The power of risk analysis in times of terror
To counter the instinct reactions that terror aims to invoke, we need more critical reflection, fact-based systematic analysis and substantiated policy responses.
Recent attacks such as those in Nice and Munich show that terrorists using ‘low-tech terror’ or a single gunman can commit an atrocity at any place, any time. Security in place at the usual targets such as airports, public buildings and synagogues seem suddenly far from sufficient to protect people now that any supermarket or boulevard could also be a likely ground zero. Since the murder of a French priest, the omnipresent catholic clergy in France now requests protection too. The question arises; what next? To risk analysts and other experts, it is impossible to predict the next assault. If vehicles or vessels are used for attacks, there is no way to foresee this in time to protect people. Attacks are most likely to be in crowded places, during rush hour or when festivity peaks. In theory, this could be any popular event, mass transit site or main street.
So many undefined variables regarding potential targets impair any predictive model. Attention now focuses on the traits of the terrorists, such as religious fanaticism, foreign nationality, a problematic family situation and a criminal record. The problems is that the killers share these characteristics with thousands of others who would never think of committing such a vile attack. The fear of terrorism results in successful pledges by populist parties to further scrutinize each and every person with remotely similar features. Increasingly, people themselves are seen as risk because of their religion or suspected identity. 'Analyzing each incident reveals how ambiguous the role of the killers’ background is. But people seem impervious to such ambiguity', as colleague and terrorism expert Jelle van Buuren rightly stated in the Dutch daily newspaper NRC on July 26.
But how you deal with ambiguity is crucial in the public debate on terrorism. Facts matter more than ever. Risk analysis, a fact-based exercise, can contribute to the public debate in important ways. Risk analysis pertains to methodically searching for probability implications based on all relevant characteristics of actual phenomena and their frequency of occurring. Risk analysis has proved its worth in many domains. Statistics have been used to control and mitigate natural hazards, insure against accidents, weigh costs and benefits, and regulate the consequences of human and organizational behavior.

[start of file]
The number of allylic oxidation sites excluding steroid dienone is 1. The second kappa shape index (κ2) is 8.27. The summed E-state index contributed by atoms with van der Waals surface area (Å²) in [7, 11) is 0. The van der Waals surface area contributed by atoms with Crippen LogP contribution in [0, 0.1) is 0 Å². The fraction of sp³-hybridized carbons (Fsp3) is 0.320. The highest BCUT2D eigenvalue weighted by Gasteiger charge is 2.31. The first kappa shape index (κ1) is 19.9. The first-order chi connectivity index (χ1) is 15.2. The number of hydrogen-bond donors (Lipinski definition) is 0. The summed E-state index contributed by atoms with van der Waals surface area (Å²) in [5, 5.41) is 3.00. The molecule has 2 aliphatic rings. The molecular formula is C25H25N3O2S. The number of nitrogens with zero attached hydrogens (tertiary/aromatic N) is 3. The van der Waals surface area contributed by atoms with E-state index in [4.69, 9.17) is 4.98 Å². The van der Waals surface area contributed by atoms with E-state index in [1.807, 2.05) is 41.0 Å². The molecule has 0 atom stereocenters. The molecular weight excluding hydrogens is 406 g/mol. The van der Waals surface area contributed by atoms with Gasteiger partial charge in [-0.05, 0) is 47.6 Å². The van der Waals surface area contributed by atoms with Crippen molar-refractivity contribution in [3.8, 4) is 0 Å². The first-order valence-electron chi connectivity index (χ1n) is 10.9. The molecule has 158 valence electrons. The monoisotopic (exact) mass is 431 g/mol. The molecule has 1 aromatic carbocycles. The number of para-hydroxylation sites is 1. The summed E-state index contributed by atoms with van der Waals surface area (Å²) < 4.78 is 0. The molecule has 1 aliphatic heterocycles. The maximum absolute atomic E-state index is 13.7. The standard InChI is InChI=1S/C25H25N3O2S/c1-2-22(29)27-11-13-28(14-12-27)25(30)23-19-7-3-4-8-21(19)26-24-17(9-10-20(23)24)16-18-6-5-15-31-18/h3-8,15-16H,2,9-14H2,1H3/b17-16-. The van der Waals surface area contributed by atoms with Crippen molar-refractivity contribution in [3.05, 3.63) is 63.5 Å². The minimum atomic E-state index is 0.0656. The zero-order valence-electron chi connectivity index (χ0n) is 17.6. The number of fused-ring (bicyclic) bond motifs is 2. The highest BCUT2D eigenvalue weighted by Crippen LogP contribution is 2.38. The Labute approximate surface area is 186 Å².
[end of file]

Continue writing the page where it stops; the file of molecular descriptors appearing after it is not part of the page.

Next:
Yet we find the added value of risk analysis with regards to terrorism elsewhere. Reliable, valid analyses on actual frequencies and probabilities provide important contextual information when we reflect on a range of horrific attacks, such as during the past `Blutwoche’ in Germany. Numbers put incidents in perspective and doing the math requires precise definitions of what we are about to add up (apples, oranges?). The resulting analysis offers a better base for crisis response than human gut feeling. The war rhetoric by French president Hollande exemplifies the anger and frustration that such attacks inspire. An encouraging contrast was published by risk analyst Tom Pollock, shortly after the attack in Nice, explaining the actual likelihood of individual citizens ever experiencing a terrorist attack. It’s against all odds, really. In France, the probability of dying as a consequence of a terrorist attack is 27 times smaller than a fatal traffic accident. In Turkey, a place that saw fifteen IS-claimed attacks resulting in 157 casualties in 2015 alone (according to the Global Terrorism Database of the University of Maryland), the probability of being killed by terrorists is approximately one ten-thousandth of one percent in any given year. Most terrorism victims are Muslims living in Syria and Iraq. Though this can never console those who lost their loved ones in an attack, the sobering figures do put things in perspective and they can direct us which responses are more meaningful than others.
The simplified focus on perpetrator background brings grist to the mill of terrorist groups such as IS. They aim to set peoples against each other and instil as much fear into each of us as possible since it makes us feel surrounded by would-be killers. If all Muslims would be potential terrorists, we would see more attacks, Pollock argued. To counter the instinct reactions that terror aims to invoke, we need more critical reflection, fact-based systematic analysis and substantiated policy responses.
This blog was published as an op-ed in the newspaper Trouw (in Dutch) on 3 August 2016.